Flowers, cards, handwritten notes, items of clothing - emblems of sorrow and remembrance all intermingled outside the Adelaide Oval in Australia. It's the kind of quiet, dignified scene we have come to expect almost as a matter of course following any tragic incident.
When that tragedy involves the loss of a well-known figure, though, especially one in the prime of their life, the sorrow can almost be too much to bear.
The death of cricketer Phillip Hughes this week has cast a long, dark cloud over a country famed for its sunny optimism. That it involved that most genteel of sports, cricket - a pastime of near-religious standing in Australia - only adds to the bewilderment of many. Cricketers aren't rock climbers, or rally drivers, or motorcycle racers or any other of the myriad adrenaline-fuelled sporting professionals who face death almost routinely.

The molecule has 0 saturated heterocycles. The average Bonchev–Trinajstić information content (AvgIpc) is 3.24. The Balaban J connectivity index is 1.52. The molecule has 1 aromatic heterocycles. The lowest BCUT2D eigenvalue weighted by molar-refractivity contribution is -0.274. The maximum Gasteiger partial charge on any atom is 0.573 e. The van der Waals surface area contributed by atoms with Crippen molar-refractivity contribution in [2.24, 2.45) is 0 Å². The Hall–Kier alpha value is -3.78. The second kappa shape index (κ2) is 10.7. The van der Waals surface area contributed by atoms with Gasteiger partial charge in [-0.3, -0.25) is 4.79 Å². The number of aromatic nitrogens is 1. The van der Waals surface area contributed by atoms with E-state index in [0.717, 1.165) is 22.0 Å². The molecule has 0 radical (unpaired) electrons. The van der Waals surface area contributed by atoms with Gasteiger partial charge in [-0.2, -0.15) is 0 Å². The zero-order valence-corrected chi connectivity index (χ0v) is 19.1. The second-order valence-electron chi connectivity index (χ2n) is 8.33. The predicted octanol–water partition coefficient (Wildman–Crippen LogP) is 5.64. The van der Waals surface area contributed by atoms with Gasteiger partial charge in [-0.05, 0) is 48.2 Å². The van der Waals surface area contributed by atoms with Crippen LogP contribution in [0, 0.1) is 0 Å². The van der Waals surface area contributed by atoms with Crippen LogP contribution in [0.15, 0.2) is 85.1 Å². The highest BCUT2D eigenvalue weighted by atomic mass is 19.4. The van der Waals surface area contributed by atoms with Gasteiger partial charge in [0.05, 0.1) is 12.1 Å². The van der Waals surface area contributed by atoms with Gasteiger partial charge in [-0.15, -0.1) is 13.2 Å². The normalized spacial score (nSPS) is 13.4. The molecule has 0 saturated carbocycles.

A simple bounce of a cricket ball, joined with an unfortunately-timed turn of the head were all it took for this most appalling of freak accidents to occur. The blow - the kind of strike likely to cause little more than a bruise elsewhere on the body - compressed an artery in the young man's neck, causing it to split and lead to a massive bleed into his brain. After two days in a coma, the 25-year-old passed away on Thursday.
The loss of Hughes - a talented and popular figure in the Australian cricket scene, with a bright future ahead of him - is a tragedy in its own right. But it's what his death really reveals to all of us that is the most unsettling thing of all. That however careful we may be in our daily lives, however much we try to protect ourselves from harm, in the end we all hang by just a thread.